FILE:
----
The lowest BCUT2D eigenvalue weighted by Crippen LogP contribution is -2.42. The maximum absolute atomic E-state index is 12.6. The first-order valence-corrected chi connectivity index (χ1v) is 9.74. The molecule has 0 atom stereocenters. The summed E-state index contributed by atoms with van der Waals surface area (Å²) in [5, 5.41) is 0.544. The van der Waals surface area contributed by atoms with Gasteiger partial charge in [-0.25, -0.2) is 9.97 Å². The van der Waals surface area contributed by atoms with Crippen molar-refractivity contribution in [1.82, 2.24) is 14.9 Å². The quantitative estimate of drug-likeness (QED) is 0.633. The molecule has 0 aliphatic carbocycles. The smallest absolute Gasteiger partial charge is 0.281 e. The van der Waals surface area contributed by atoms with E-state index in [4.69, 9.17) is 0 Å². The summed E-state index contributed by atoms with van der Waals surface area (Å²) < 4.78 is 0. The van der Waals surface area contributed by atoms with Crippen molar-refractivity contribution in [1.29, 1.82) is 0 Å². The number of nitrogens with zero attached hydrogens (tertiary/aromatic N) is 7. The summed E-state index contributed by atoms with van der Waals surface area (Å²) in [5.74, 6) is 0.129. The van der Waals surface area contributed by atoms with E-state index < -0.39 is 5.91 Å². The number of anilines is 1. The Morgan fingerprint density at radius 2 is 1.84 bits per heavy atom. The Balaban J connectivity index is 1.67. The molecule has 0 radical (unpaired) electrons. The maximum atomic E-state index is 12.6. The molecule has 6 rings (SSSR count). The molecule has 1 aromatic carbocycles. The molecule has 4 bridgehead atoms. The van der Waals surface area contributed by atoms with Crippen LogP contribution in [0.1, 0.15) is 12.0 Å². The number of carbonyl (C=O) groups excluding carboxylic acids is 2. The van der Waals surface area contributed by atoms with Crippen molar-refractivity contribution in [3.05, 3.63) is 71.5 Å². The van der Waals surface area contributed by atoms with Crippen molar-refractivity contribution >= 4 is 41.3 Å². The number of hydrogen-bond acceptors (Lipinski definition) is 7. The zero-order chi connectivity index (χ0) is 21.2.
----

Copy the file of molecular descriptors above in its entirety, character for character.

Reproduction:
The lowest BCUT2D eigenvalue weighted by Crippen LogP contribution is -2.42. The maximum absolute atomic E-state index is 12.6. The first-order valence-corrected chi connectivity index (χ1v) is 9.74. The molecule has 0 atom stereocenters. The summed E-state index contributed by atoms with van der Waals surface area (Å²) in [5, 5.41) is 0.544. The van der Waals surface area contributed by atoms with Gasteiger partial charge in [-0.25, -0.2) is 9.97 Å². The van der Waals surface area contributed by atoms with Crippen molar-refractivity contribution in [1.82, 2.24) is 14.9 Å². The quantitative estimate of drug-likeness (QED) is 0.633. The molecule has 0 aliphatic carbocycles. The smallest absolute Gasteiger partial charge is 0.281 e. The van der Waals surface area contributed by atoms with E-state index in [4.69, 9.17) is 0 Å². The summed E-state index contributed by atoms with van der Waals surface area (Å²) < 4.78 is 0. The van der Waals surface area contributed by atoms with Crippen molar-refractivity contribution in [1.29, 1.82) is 0 Å². The number of nitrogens with zero attached hydrogens (tertiary/aromatic N) is 7. The summed E-state index contributed by atoms with van der Waals surface area (Å²) in [5.74, 6) is 0.129. The van der Waals surface area contributed by atoms with E-state index < -0.39 is 5.91 Å². The number of anilines is 1. The Morgan fingerprint density at radius 2 is 1.84 bits per heavy atom. The Balaban J connectivity index is 1.67. The molecule has 0 radical (unpaired) electrons. The maximum atomic E-state index is 12.6. The molecule has 6 rings (SSSR count). The molecule has 1 aromatic carbocycles. The molecule has 4 bridgehead atoms. The van der Waals surface area contributed by atoms with Crippen LogP contribution in [0.1, 0.15) is 12.0 Å². The number of carbonyl (C=O) groups excluding carboxylic acids is 2. The van der Waals surface area contributed by atoms with Crippen molar-refractivity contribution in [3.05, 3.63) is 71.5 Å². The van der Waals surface area contributed by atoms with Crippen molar-refractivity contribution >= 4 is 41.3 Å². The number of hydrogen-bond acceptors (Lipinski definition) is 7. The zero-order chi connectivity index (χ0) is 21.2.